Additionally, employers should anticipate much more coordination between additional enforcement agencies— Internal Revenue Service (IRS), Department of Labor (DOL) Wage & Hour, and Department of Justice (DOJ) Office of the Special Counsel to name a few. The fusion center concept is not new to DHS and this new Form I-9 Audit Fusion Center will add to the arsenal being created to target all types of immigration fraud. The fact that these forensic auditors will be situated at one centralized location (somewhere near the Washington D.C. ICE Office in Fairfax), coupled with the ability of auditors to take advantage of liaison relationships with their counterparts at sister law enforcement agencies, makes it likely that larger, multi-location companies (notably those employers that cross HSI areas of responsibility) may find themselves susceptible to organization-wide investigations rather than single worksite operations.

Several SAC offices have found value in these broader audits; these offices recognize that some large employers “choose” to intentionally decentralize their I-9 compliance practices. This decentralization strategy, which generally does not provide for oversight from corporate headquarters, previously allowed employers to keep investigations contained to one worksite. Now, having the fusion center and auditors charged solely with the I-9 review, Special Agents are freed up to “investigate.” General Counsels, Compliance Directors and HR Executives charged with this area of responsibility may find themselves in hot water if their individual worksites have problems and such problems begin to spread to other locations.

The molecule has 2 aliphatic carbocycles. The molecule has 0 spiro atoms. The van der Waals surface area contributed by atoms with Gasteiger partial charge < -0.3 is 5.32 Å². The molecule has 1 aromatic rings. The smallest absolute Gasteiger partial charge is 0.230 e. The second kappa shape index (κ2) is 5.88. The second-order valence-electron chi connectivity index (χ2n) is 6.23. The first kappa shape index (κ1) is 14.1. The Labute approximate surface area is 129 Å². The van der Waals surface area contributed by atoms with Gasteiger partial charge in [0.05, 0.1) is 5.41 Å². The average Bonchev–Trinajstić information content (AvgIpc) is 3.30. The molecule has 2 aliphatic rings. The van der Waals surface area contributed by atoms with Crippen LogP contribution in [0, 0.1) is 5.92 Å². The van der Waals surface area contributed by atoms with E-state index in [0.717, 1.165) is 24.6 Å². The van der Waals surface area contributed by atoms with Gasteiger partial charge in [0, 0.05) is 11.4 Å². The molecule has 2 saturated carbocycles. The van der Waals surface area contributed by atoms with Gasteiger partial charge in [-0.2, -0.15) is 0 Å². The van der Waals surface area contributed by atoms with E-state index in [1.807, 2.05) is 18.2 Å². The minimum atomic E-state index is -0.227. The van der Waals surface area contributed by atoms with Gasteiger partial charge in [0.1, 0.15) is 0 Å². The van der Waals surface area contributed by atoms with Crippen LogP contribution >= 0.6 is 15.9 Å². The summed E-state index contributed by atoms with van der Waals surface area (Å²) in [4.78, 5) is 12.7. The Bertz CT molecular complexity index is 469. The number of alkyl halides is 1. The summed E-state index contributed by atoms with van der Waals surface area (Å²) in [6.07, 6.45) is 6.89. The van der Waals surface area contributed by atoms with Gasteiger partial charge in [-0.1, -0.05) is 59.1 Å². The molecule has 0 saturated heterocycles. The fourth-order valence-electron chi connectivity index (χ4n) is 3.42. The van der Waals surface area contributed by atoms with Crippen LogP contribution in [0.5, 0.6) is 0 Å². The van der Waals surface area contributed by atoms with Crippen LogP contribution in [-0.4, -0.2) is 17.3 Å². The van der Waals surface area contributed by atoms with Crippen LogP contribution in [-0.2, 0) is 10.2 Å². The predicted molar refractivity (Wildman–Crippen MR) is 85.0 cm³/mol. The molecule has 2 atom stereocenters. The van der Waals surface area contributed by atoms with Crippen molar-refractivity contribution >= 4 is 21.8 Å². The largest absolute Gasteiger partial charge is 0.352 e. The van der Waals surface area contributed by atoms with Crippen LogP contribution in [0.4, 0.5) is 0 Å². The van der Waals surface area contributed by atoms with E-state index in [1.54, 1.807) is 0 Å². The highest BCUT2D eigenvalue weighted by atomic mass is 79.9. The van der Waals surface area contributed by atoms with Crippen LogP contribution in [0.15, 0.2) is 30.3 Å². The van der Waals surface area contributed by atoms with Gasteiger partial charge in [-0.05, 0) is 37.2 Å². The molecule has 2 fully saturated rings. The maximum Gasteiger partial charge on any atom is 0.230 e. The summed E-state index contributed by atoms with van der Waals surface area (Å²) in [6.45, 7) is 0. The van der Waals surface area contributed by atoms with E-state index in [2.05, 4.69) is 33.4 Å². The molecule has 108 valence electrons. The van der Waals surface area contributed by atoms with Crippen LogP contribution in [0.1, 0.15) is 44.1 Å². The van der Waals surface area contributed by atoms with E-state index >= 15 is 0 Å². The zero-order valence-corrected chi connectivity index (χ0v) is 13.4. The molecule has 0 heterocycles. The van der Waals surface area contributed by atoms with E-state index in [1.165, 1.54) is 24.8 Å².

We believe that employer sanctions investigations will expand rapidly for larger employers targeted as a result of compliance failures on localized levels. It is therefore critical that employers establish one national written hiring and employment eligibility verification policy for each hiring location to ensure consistent recruitment and employment of new employees. Operating procedures may vary by location as long as they are consistently practiced and sanctioned by the company as a whole. Additionally, it is essential for larger employers to establish internal compliance and training programs related to verification processes, to include: completion of the Form I-9, how to detect fraudulent use of documents in the verification process, and how to use E-Verify as a best practice or where required—either due to state and local mandates or by virtue of the Government contractor Federal Acquisition Regulation (FAR).